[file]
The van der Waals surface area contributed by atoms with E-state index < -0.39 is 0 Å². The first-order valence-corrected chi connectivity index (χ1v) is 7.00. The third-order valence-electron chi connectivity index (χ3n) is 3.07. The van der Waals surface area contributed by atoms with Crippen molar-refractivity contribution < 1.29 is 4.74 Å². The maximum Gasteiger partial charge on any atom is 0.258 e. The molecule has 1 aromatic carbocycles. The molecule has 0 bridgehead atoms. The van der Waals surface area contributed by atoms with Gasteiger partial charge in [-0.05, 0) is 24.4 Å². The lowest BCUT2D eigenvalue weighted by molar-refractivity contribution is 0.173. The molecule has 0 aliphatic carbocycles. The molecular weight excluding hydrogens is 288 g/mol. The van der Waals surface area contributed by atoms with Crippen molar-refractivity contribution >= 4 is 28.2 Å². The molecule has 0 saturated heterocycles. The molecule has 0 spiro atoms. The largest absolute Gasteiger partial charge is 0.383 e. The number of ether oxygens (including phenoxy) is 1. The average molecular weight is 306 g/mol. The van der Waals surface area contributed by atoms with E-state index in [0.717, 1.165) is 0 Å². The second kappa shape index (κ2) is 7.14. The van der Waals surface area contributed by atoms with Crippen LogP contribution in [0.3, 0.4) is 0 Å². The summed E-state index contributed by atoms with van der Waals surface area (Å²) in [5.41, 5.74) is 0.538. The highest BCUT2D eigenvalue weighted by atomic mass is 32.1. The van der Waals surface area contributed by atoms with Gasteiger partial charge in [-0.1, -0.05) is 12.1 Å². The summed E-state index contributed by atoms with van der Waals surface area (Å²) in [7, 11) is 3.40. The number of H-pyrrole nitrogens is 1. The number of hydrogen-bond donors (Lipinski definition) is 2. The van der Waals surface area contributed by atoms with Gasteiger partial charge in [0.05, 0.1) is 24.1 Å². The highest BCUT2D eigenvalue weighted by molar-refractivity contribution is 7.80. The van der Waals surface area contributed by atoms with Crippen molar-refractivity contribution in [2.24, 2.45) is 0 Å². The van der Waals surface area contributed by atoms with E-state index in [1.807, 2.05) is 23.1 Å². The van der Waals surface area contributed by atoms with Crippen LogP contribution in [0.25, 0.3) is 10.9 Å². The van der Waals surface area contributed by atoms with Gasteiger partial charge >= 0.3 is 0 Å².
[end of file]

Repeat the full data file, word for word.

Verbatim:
The van der Waals surface area contributed by atoms with E-state index < -0.39 is 0 Å². The first-order valence-corrected chi connectivity index (χ1v) is 7.00. The third-order valence-electron chi connectivity index (χ3n) is 3.07. The van der Waals surface area contributed by atoms with Crippen molar-refractivity contribution < 1.29 is 4.74 Å². The maximum Gasteiger partial charge on any atom is 0.258 e. The molecule has 1 aromatic carbocycles. The molecule has 0 bridgehead atoms. The van der Waals surface area contributed by atoms with Gasteiger partial charge in [-0.05, 0) is 24.4 Å². The lowest BCUT2D eigenvalue weighted by molar-refractivity contribution is 0.173. The molecule has 0 aliphatic carbocycles. The molecular weight excluding hydrogens is 288 g/mol. The van der Waals surface area contributed by atoms with Crippen molar-refractivity contribution >= 4 is 28.2 Å². The molecule has 0 saturated heterocycles. The molecule has 0 spiro atoms. The largest absolute Gasteiger partial charge is 0.383 e. The number of ether oxygens (including phenoxy) is 1. The average molecular weight is 306 g/mol. The van der Waals surface area contributed by atoms with E-state index in [0.717, 1.165) is 0 Å². The second kappa shape index (κ2) is 7.14. The van der Waals surface area contributed by atoms with Crippen LogP contribution in [0.3, 0.4) is 0 Å². The summed E-state index contributed by atoms with van der Waals surface area (Å²) in [5.41, 5.74) is 0.538. The highest BCUT2D eigenvalue weighted by atomic mass is 32.1. The van der Waals surface area contributed by atoms with Gasteiger partial charge in [-0.1, -0.05) is 12.1 Å². The summed E-state index contributed by atoms with van der Waals surface area (Å²) in [7, 11) is 3.40. The number of H-pyrrole nitrogens is 1. The number of hydrogen-bond donors (Lipinski definition) is 2. The van der Waals surface area contributed by atoms with Gasteiger partial charge in [0.05, 0.1) is 24.1 Å². The highest BCUT2D eigenvalue weighted by molar-refractivity contribution is 7.80. The van der Waals surface area contributed by atoms with Crippen molar-refractivity contribution in [2.24, 2.45) is 0 Å². The van der Waals surface area contributed by atoms with E-state index in [1.807, 2.05) is 23.1 Å². The van der Waals surface area contributed by atoms with Crippen LogP contribution in [0.25, 0.3) is 10.9 Å². The van der Waals surface area contributed by atoms with Gasteiger partial charge >= 0.3 is 0 Å².